05 April, 2010

Day 14

Total word count: 8,477 (including deletions)

I had a kind of epiphany this weekend – bad pun since it was Easter weekend – but it was the other kind of epiphany, the “EUREKA” kind.

I’m reading Chris Roerden’s book, Don’t Murder your Mystery.  I’ve picked it up several times before, reading bits and pieces, but never cover to cover.  This time I’m really reading it, word by word, digesting the advice, seeing how I can apply the Find &Fix Clues at the end of each chapter to my own writing.

My “eureka” (the first of many, I"m sure) came when I read what she had to say about descriptive passages, using an economy of words to describe people and places, and, most of all, avoiding information dumps.  Mea culpa, mea culpa, mea culpa.  I looked at my first MS and (I’m blushing, here) I am guilty of dump after dump.

I was particularly taken with Roerden’s idea of “timed release,” of selecting one key feature or attribute for the character’s first action, and saving the rest for later.  It seems obvious when you look for in it a well-written book; less obvious when you’re writing your own first book.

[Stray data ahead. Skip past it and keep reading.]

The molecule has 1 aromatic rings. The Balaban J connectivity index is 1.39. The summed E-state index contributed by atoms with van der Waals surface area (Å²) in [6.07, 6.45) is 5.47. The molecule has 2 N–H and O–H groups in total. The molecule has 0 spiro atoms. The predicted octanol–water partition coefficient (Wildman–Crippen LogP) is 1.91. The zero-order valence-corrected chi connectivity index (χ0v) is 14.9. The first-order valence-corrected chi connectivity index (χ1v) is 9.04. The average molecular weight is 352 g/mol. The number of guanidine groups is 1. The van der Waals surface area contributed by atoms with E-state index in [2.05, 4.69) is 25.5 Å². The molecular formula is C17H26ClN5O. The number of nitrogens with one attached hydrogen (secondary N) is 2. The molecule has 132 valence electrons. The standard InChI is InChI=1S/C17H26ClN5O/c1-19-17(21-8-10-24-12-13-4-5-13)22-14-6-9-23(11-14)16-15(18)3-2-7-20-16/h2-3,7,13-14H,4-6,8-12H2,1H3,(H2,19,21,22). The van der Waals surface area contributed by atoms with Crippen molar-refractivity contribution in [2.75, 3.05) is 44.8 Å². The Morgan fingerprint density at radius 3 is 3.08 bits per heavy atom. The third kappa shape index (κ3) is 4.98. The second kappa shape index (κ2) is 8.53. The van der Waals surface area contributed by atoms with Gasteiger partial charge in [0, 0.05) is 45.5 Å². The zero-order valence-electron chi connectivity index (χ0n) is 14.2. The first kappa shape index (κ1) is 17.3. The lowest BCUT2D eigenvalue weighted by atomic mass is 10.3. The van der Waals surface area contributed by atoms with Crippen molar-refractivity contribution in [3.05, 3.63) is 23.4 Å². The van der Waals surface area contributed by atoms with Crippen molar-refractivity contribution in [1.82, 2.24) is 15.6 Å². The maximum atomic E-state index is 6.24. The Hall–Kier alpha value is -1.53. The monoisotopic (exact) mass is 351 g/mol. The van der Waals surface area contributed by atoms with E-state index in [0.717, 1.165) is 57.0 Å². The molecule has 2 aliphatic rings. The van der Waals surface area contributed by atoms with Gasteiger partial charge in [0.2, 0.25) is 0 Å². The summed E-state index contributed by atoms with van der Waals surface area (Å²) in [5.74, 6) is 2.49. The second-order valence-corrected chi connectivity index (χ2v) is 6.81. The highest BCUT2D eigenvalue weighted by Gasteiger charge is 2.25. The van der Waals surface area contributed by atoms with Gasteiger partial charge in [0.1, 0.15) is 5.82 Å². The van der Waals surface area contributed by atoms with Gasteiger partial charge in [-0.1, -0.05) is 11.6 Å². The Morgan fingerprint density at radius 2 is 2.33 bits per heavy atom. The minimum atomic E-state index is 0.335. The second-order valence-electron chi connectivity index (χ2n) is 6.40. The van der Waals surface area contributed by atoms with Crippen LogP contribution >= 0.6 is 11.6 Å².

Sunday (after cooking a lovely rack of lamb and fresh asparagus), I took red pen in hand and mercilessly cut out fluff words, then whole paragraphs.  Does my reader need to know the house is a Victorian?  No?  Then out it goes.  Does my reader care what color dress the secretary is wearing?  Hardly.  Out it goes.  Does the doorman's baldness impact the plot? Strike it.  Does she need to know the contents of the medicine cabinet?  Yes, that's a clue; it stays in.

I’m only part of the way through the manuscript, which is now 3,000 superfluous words shorter.  And, IMHO, it’s made a huge improvement in the mystery.  I’m no longer stopping the action just to stick in some facts or details which never appear again and have no impact on the plot.  I’m not distracting the reader and, best of all, I’m not giving said reader an excuse to put the book down.

It’s been painful.  I find myself hesitating before swiping the red point through that prose I so carefully composed.  Thank goodness there’s no law against verbicide, no matter how justified (or whatever you call murdering your own words) or I’d be doing hard time.  It’s tempting to just cut the word/sentence/paragraph and paste it into a new document, preserving it for future use, but I’m resisting the seduction.  Good riddance to bad prose.

Roerden’s examples were so obvious; I don’t know why I didn’t get the point before: when you stop to describe something, you’ve stopped the action, the reader, and the interest.  Amen. 

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